This study for the first time shows that fasted training is more potent than fed training to facilitate adaptations in muscle and to improve whole-body glucose tolerance and insulin sensitivity during hyper-caloric fat-rich diet.1
So it seems there are some hormonal advantages to fasted training. But I want to restate something I’ve said before: no training will overcome a crappy diet. The exercising subjects in this study underwent a vigorous cycling and running routine four times a week. But their diet was horrible, so the “best” outcome was no weight gain—not weight loss. In other words, no form of training will help if you aren’t achieving a negative calorie balance.
Fasted Training and Stubborn Fat
I think the most exciting aspect of fasted training is the possibility of targeting “stubborn” fat deposits (lower abdomen and lower back for men, hip and thigh for women). It can happen in two ways:
1. Hormonal: something else I learned in Eat Stop Eat (and elsewhere) is that fasting increases the level of certain hormones: “Epinephrine and Norepinephrine are both fight or flight hormones, often called adrenalin and noradrenalin or collectively ‘catecholamines’” (Eat Stop Eat, page 72). Both fasting and intense exercise are known to increase catecholamines, and these hormones seem particularly helpful for oxidizing fat—especially stubborn fat.
2. Yohimbine HCL: I’ve written about yohimbine before, but I’ll re-state it in a summarized form. Stubborn fat deposits tend to have a significantly higher number of alpha 2 receptor sites (compared with “non-stubborn” areas). These sites basically “tell” the fat cells not to release their contents (lipids). Yohimbine supplementation, if done properly, can temporarily “disable” alpha 2 receptor sites. But yohimbine must be taken in a fasted state (or a state of low blood glucose) to be effective–insulin competes for these same receptor sites, rendering the supplement useless (the proper dose is .2mg/kg example: 20mg for a 220lb person 0.09 mg/lb of body weight).2
As a side note, I’ve also notice that supplementing 2-3 grams of L-Tyrosine pre-workout in a fasted state seems to be more effective than a fed state.
But keep something in mind: this strategy also only works with an overall negative calorie balance. Otherwise the fatty acids released during training can get re-deposited (possibly right back to those stubborn areas).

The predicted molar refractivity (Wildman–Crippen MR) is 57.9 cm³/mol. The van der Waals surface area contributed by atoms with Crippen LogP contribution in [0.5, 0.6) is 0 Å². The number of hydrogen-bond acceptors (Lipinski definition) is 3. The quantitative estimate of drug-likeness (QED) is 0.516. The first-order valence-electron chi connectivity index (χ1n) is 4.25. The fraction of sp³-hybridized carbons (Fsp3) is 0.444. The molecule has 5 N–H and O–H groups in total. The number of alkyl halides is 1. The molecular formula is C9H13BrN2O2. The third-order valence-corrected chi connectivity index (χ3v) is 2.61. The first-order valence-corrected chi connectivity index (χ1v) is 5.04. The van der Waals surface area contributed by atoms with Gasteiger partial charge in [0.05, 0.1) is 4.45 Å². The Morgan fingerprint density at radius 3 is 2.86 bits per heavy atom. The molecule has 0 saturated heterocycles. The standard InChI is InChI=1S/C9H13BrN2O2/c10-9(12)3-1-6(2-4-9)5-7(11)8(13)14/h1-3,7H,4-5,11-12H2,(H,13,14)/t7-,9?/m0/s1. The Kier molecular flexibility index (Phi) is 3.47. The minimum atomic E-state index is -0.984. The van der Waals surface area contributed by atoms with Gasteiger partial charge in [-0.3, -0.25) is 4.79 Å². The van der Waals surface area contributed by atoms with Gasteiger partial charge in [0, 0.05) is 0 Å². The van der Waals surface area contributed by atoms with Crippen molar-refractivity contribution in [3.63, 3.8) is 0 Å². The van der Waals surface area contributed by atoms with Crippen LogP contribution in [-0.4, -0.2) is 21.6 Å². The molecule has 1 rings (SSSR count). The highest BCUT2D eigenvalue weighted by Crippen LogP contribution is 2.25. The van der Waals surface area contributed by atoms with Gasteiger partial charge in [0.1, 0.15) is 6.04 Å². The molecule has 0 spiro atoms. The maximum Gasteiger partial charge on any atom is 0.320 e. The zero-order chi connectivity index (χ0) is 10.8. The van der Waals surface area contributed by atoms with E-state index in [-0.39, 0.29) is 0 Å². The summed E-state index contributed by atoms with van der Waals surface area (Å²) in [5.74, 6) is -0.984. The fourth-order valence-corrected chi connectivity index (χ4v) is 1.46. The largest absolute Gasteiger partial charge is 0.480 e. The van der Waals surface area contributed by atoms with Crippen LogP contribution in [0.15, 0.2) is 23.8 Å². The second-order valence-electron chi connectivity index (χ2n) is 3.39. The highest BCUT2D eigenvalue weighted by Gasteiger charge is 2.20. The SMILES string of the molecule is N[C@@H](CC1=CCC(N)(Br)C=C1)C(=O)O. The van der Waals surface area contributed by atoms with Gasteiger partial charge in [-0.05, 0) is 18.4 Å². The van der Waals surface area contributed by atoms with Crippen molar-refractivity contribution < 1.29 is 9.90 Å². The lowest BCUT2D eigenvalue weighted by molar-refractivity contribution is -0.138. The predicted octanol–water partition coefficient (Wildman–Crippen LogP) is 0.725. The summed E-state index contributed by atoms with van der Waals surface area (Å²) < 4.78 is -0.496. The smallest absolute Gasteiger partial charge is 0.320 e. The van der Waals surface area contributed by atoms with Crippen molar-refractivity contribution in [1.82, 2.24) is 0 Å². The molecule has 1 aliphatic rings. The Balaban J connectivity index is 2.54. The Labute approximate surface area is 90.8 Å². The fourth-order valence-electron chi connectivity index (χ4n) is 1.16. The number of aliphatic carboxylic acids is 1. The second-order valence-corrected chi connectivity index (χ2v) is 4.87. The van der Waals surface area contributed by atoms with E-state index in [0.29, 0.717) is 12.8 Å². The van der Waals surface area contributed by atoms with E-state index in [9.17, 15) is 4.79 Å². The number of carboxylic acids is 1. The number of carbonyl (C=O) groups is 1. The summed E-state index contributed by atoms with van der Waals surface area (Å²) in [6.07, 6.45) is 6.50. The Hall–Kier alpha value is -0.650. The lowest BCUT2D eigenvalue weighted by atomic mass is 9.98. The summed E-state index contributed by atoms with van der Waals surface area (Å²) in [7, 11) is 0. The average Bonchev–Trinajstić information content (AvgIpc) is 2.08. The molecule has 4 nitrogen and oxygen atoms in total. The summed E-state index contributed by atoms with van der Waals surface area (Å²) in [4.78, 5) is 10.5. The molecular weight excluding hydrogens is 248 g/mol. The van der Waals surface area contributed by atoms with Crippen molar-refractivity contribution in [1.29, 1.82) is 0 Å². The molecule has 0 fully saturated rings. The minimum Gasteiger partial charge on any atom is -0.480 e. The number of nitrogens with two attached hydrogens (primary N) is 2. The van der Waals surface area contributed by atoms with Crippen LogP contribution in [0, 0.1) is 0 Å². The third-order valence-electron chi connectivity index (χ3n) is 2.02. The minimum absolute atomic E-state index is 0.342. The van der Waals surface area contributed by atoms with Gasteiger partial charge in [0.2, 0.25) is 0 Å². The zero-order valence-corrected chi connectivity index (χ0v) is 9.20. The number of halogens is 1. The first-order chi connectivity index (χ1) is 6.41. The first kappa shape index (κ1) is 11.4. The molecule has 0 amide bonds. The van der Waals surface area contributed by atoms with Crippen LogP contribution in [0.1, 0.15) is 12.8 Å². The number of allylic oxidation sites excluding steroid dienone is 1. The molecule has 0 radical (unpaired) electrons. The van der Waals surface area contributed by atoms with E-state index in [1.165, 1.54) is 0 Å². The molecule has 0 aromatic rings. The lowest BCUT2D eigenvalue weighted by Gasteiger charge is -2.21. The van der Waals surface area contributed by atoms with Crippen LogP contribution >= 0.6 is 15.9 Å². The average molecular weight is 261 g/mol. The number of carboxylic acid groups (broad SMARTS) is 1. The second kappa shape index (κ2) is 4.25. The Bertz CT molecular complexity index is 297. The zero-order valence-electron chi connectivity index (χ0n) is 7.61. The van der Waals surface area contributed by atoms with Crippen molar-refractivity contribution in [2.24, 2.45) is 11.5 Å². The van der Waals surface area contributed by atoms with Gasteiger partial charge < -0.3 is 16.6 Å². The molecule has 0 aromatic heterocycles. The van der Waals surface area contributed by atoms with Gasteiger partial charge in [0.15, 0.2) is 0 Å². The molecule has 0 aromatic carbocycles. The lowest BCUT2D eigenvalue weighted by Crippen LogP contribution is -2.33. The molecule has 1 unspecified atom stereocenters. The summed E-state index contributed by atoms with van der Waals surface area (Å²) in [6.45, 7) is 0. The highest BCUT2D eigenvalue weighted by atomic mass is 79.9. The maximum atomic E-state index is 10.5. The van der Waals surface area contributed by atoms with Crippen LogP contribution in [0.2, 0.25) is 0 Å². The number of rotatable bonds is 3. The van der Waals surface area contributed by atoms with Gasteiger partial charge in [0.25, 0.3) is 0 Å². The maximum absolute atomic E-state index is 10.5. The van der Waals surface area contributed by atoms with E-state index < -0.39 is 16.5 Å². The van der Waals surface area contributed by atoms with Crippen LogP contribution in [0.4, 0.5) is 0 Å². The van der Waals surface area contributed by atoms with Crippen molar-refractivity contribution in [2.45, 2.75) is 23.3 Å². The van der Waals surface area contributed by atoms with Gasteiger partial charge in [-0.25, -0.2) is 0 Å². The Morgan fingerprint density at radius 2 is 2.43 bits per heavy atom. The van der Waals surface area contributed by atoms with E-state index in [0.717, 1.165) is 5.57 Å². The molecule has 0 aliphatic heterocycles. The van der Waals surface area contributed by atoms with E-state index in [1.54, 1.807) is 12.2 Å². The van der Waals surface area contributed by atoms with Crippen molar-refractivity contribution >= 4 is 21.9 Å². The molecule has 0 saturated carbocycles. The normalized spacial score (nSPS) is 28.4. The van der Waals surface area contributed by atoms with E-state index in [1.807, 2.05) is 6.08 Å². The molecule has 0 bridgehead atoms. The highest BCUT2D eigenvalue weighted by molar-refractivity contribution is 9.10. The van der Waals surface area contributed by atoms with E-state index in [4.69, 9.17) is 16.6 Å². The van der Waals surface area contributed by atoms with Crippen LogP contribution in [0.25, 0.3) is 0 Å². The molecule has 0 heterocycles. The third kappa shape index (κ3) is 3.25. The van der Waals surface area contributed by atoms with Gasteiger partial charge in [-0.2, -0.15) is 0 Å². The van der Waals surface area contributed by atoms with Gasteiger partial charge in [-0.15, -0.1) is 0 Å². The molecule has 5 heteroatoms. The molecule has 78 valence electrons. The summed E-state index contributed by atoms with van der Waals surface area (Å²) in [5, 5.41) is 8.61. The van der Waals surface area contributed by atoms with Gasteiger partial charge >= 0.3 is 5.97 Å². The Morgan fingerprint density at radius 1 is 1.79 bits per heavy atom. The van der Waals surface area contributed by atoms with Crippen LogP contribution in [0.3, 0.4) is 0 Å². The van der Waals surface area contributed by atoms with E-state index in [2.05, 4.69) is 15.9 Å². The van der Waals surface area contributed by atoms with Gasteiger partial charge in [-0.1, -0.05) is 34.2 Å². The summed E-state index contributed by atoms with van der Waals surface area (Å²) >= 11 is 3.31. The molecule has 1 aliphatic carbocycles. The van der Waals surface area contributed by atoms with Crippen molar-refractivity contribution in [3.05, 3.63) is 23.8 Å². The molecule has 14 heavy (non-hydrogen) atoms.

The BCAA Debate
Conventional wisdom is that catabolism can be avoided by supplementing 10 grams of Branch Chain Amino Acids before and after you train. But I’ve also seen arguments against taking anything before you train. It goes something like this:
1. BCAA’s cause an insulin response, which may partially interfere with the before-mentioned benefits of fasted training.
2. The amount of protein oxidized during training is minimal and can easily be replaced after you train (with no harm to muscle strength/size).
Where does this leave us? I think it’s a matter of individual preferences and priorities, and I doubt it makes that much difference if your overall nutrition is in order. My theory is the leaner you are the more important BCAA supplementation would be. But this is a miniscule in the grand scheme of things.
Here’s another suggestion you may want to consider–do some light cardiovascular training first thing in the morning on an empty stomach. Have a cup of coffee then do about thirty minutes of brisk walking or riding a bike a few times a week.
I believe fasted training is a viable option for those who want to lose fat. It must be part of an overall strategy involving a negative calorie balance. It may be especially helpful for trainees who are already fairly lean and trying to target stubborn fat deposits.
Check out my article on intermittent fasting if you want a comparison of different programs that incorporate the fasted training strategy.
1. J Physiol. 2010 Nov 1;588(Pt 21):4289-302. Training in the fasted state improves glucose tolerance during fat-rich diet.
2. See also: Yombine HCL